Peggy Guggenheim’s Great-Grandson Opens a Gallery in Former Williamsburgh Savings Bank
Santiago Rumney Guggenheim gets into the gallery game.
The Williamsburgh Savings Bank, now in use as a popular event space under the name Weylin B. Seymour’s, is a New York landmark. And if Santiago Rumney Guggenheim has anything to say about it, the historic building may soon be an art world hot spot.
The great-grandson of legendary arts patron Peggy Guggenheim, who has previously worked at Gagosian and a handful of other galleries in Paris and New York, will open the doors of Rumney Guggenheim Gallery this week.
Housed inside the former bank, the gallery’s inaugural show, “Some Place Like Home” will feature Brooklyn art scene staples Swoon and Olek, as well as neon artist Olivia Steele, street artist Boxhead, Los Angeles-based three-dimensional artist Moral Turgeman, and installation artist Michelle P. Dodson.
Rumney Guggenheim told artnet News over email that he first set his sights on the former Williamsburgh Savings Bank after attending an event there. “It is like nothing I’ve seen in New York since moving from Paris,” he said.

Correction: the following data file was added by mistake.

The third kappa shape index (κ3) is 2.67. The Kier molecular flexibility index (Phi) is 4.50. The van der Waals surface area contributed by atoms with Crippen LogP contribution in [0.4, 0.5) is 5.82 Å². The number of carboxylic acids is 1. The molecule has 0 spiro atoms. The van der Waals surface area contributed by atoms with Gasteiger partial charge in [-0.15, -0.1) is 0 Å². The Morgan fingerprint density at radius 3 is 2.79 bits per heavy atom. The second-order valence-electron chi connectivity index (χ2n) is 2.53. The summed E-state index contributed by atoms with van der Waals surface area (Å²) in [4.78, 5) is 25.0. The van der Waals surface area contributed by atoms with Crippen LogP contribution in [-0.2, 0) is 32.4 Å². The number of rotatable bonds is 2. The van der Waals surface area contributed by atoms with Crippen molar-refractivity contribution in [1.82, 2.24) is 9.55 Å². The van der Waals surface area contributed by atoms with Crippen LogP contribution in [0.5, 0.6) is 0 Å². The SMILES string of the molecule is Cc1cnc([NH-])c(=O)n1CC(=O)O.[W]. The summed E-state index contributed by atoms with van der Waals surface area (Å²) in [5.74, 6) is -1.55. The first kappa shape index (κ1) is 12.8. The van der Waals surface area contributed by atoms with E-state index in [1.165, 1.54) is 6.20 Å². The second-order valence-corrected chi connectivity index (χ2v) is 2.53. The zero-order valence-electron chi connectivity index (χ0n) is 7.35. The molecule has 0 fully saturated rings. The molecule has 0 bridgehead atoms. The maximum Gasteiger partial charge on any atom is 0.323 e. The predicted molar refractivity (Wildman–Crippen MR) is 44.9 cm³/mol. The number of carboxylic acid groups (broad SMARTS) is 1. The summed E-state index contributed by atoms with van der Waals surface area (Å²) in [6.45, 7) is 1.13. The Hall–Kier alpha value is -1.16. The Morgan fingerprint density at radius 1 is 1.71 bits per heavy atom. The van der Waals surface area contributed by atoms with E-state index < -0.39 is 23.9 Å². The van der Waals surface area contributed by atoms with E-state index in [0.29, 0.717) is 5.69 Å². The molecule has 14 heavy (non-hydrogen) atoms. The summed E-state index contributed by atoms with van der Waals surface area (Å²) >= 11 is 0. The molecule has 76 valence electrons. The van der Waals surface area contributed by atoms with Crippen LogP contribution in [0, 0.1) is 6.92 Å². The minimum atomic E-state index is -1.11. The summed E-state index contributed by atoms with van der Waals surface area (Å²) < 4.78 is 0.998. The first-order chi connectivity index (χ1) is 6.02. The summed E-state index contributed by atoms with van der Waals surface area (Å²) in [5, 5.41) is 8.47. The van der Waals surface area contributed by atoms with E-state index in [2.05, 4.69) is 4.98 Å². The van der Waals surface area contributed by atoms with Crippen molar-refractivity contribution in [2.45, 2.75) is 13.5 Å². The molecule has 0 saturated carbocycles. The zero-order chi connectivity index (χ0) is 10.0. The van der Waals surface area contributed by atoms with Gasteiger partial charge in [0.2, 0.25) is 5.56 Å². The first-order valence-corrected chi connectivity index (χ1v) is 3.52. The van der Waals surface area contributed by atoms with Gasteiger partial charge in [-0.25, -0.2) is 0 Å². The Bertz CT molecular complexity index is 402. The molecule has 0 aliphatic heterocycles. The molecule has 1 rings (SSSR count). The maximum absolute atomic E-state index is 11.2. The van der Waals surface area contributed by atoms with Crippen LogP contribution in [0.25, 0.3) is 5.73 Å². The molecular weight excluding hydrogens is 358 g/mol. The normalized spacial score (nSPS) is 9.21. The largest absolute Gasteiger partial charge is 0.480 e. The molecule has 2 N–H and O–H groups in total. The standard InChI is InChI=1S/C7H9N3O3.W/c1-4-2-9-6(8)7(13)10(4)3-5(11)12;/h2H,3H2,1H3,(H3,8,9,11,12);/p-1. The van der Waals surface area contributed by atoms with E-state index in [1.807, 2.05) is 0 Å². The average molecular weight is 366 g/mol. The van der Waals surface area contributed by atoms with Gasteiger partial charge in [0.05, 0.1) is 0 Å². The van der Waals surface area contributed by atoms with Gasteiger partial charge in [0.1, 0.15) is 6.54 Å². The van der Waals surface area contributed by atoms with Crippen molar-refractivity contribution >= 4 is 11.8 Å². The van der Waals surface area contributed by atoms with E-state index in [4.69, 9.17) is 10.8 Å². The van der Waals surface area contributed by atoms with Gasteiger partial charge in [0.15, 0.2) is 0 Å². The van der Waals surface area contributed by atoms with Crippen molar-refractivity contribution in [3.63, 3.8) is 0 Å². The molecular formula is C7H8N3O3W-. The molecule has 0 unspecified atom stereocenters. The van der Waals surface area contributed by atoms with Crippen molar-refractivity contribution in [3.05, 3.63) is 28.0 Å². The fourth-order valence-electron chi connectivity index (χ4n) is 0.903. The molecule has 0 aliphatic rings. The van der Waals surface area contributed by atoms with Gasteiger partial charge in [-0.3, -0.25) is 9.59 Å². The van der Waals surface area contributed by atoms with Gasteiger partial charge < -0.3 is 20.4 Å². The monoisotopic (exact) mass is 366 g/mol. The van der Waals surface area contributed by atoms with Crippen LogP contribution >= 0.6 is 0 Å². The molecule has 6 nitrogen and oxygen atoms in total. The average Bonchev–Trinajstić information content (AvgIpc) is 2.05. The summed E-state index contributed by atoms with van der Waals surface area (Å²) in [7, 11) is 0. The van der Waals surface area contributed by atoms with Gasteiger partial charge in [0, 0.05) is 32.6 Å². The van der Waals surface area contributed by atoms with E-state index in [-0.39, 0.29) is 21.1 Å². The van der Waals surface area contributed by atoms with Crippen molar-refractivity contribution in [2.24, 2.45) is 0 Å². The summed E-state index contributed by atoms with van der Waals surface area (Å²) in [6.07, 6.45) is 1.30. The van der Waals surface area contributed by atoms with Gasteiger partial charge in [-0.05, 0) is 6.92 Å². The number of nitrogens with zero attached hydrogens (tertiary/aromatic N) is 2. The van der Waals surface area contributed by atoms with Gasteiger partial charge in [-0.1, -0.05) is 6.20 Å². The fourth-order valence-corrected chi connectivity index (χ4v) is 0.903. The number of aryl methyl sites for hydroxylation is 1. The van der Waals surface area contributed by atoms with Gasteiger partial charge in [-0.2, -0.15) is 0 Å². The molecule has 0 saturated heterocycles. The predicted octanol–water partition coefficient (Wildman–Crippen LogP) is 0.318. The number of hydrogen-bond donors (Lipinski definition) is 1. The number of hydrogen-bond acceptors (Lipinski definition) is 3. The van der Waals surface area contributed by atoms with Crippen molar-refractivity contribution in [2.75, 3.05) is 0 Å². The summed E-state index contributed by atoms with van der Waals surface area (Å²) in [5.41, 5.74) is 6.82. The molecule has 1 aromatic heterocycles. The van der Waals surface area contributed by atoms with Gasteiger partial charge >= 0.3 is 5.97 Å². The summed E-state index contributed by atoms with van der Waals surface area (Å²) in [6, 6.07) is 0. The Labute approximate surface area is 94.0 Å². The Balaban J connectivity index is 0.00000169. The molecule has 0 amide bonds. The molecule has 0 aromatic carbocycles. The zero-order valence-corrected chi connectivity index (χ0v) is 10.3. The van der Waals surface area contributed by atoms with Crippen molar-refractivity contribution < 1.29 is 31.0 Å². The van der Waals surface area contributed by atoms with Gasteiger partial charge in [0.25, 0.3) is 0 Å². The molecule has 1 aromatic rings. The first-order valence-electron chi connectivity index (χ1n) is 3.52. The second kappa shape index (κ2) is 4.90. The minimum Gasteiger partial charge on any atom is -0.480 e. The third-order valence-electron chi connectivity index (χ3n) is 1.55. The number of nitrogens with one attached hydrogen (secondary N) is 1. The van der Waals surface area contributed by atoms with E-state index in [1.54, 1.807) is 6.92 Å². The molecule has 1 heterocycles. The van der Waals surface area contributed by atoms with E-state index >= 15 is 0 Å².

While the Brooklyn art scene is on the up-and-up—and supposedly has been for years—it has yet to develop spaces with the kind of clout and following (especially among moneyed collectors) as those in Chelsea. Despite the fact that many artists maintain studios and homes in the borough, galleries in Williamsburg and Bushwick have remained largely secondary to their Manhattan competitors.
“My hope is that the gallery’s location at the foot of the Williamsburg Bridge will make the gallery a destination for all,” Rumney Guggenheim notes, calling the architecture in Manhattan “somewhat impersonal.” He continued, “The energy in Brooklyn is completely different, and that attracted me immediately.”
Despite the fact that he’s a recent transplant, Rumney Guggenheim’s decision to feature artists with street art sensibilities, some of whom already have loyal followings in the area, reflects a commitment to cultivating a gallery that’s representative of its time and place. “I don’t want to reveal too much at this time,” he says, noting, “we sought out artists whose practice is to forge interesting spatial interventions, in often unexpected media.”
He hopes to establish the space as a local cultural center that will be a draw for people on either side of the bridge.
“Some Place Like Home” at Rumney Guggenheim Gallery will open with an invite-only reception on October 8. It will be open to the public from October 9-November 11, 2015.
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